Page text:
Aggravated homosexuality includes homosexuality committed by HIV-positive persons, parents, figures of authority, or on minors. The offense of homosexuality includes sexual acts of the same-sex and involvement in same-sex marriages. The Ugandan’s extent of the behavior’s disapproval exhibits itself in the assertions that the proposed bill also covers Ugandans living outside of Uganda and engaging in homosexuality (Malone 6). It further proposes that aggravated homosexuality be punishable by life imprisonment while the offense of homosexuality is punishable by up to 14 years jail term.
In the US, there is a split among the public over the same-sex marriage issue. A survey shows that 58% of Americans propose that homosexuality is accepted by society. This is more so among the younger generation than the elderly. An example of tolerance to homosexuality was exhibited through a press release from the US White House stating that the US should oppose the Ugandan draft law intending to criminalize homosexuality (Eleveld 1).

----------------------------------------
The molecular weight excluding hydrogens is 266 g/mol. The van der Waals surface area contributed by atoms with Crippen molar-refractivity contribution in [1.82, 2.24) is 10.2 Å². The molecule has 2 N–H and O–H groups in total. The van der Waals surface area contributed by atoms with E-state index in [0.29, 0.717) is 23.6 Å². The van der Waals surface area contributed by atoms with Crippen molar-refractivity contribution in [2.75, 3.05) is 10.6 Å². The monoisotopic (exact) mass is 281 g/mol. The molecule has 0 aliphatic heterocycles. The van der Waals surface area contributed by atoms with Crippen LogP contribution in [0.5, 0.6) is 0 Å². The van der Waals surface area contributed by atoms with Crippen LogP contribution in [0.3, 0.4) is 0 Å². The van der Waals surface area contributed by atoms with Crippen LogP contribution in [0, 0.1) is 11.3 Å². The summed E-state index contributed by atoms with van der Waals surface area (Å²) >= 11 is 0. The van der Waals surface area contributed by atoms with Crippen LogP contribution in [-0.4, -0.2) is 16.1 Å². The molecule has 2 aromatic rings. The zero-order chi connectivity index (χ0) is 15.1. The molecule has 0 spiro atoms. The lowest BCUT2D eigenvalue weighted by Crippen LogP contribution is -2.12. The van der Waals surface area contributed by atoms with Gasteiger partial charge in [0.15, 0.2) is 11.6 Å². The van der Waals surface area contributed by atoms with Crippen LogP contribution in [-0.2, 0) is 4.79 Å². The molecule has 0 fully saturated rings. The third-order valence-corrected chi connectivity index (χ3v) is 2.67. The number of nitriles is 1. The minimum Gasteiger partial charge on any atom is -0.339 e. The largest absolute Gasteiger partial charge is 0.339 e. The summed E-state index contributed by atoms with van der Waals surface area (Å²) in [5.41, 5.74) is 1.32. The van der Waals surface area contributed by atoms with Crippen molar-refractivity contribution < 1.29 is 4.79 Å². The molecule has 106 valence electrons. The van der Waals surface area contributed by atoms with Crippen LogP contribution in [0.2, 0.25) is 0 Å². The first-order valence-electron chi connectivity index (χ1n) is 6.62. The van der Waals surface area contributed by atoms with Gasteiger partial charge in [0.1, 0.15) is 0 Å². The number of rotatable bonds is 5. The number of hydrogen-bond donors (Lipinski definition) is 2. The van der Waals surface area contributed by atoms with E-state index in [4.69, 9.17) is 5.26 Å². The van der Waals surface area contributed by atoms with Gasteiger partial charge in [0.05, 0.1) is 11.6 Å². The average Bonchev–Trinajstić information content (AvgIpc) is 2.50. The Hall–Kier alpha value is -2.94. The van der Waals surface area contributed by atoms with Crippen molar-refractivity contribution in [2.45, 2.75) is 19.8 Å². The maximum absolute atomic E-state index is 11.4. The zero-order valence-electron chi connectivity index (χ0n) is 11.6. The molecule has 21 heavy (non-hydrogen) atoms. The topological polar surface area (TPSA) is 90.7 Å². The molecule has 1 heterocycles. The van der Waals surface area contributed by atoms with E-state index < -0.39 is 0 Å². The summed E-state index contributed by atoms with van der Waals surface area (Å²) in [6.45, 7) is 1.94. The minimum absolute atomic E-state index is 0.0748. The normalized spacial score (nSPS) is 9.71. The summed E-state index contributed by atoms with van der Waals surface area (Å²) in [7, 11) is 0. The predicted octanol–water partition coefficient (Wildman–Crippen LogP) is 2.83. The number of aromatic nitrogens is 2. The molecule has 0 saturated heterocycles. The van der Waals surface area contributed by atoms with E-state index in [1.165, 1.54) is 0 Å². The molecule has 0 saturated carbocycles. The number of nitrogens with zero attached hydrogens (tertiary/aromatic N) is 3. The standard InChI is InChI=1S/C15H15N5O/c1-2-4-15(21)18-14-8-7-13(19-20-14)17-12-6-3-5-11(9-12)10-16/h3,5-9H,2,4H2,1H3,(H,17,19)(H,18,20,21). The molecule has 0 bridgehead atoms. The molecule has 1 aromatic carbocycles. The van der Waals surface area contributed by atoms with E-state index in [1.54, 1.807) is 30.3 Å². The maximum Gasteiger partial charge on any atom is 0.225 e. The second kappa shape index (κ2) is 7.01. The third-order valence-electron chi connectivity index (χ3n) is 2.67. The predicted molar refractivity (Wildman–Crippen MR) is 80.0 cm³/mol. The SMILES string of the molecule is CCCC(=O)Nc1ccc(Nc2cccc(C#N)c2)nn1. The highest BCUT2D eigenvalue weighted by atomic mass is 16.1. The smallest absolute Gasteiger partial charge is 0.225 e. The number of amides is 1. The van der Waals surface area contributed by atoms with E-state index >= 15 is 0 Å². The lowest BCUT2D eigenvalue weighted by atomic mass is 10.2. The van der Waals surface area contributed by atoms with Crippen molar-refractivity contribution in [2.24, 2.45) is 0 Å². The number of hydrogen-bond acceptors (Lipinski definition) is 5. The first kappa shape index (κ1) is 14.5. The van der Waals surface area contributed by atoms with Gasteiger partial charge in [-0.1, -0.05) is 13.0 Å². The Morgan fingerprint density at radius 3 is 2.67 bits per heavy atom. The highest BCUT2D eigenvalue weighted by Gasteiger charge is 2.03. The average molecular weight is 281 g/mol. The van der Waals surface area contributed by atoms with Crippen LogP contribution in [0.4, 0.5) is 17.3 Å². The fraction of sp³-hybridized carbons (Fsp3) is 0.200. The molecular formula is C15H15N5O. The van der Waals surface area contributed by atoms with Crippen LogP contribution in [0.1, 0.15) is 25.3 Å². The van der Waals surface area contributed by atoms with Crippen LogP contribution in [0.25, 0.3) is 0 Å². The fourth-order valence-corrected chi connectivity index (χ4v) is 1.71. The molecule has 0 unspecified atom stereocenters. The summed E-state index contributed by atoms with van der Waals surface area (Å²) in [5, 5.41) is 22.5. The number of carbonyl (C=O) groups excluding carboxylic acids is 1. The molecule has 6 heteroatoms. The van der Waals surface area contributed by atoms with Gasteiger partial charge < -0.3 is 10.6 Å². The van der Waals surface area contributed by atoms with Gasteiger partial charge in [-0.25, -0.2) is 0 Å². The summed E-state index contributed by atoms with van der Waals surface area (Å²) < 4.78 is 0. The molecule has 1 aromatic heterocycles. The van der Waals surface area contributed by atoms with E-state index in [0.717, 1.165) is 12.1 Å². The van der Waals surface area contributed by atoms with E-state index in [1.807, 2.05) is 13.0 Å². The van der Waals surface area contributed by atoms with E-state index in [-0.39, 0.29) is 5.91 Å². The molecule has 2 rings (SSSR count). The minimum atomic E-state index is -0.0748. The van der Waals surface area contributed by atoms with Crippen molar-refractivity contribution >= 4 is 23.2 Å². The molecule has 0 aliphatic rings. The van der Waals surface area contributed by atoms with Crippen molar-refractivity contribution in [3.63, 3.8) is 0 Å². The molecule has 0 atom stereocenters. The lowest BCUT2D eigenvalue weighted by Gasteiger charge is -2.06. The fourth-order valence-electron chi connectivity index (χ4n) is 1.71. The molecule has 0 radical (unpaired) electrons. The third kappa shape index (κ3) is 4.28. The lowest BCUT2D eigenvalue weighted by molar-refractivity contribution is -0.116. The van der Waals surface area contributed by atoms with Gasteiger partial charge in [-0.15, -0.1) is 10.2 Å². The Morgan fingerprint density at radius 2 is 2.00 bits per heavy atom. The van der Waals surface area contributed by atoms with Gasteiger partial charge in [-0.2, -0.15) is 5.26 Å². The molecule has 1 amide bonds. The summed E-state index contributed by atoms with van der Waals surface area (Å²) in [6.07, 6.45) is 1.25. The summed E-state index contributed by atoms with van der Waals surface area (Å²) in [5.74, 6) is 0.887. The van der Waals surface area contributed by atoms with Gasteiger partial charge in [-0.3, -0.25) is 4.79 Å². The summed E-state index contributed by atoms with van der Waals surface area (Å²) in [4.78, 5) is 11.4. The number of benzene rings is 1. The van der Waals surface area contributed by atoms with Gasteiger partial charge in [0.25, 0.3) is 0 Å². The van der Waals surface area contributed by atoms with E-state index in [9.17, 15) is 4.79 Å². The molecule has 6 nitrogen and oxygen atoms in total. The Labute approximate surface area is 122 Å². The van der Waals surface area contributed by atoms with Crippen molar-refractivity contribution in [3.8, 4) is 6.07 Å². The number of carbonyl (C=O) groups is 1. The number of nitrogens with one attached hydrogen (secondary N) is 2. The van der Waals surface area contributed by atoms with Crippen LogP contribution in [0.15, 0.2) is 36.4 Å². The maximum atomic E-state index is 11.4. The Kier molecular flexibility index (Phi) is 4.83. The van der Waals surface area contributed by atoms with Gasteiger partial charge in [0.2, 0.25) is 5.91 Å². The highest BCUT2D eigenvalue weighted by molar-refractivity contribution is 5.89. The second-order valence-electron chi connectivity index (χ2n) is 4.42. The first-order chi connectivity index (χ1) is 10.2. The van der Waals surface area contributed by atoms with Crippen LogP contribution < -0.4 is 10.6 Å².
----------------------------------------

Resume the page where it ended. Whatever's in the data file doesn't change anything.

In conclusion, the two States view homosexuality differently, with the Ugandans tending to preserve their African traditional cultures, while the US is more democratic in listening to the people’s demands. Sexual Morality in Cross-Cultural Perspective.
Eleveld, Kerry. White House Condemns Antigay Uganda Bill. The Advocate, 12 December 2009. Print.
Malone, Barry. Uganda's "kill the gays" bill shelved again. Reuters, 13 May 2011. Print.
Mmali, Joshua. Uganda fear over gay death-penalty plans. <http://news.bbc.co.uk/2/hi/84129262.stm> 2009. Web.
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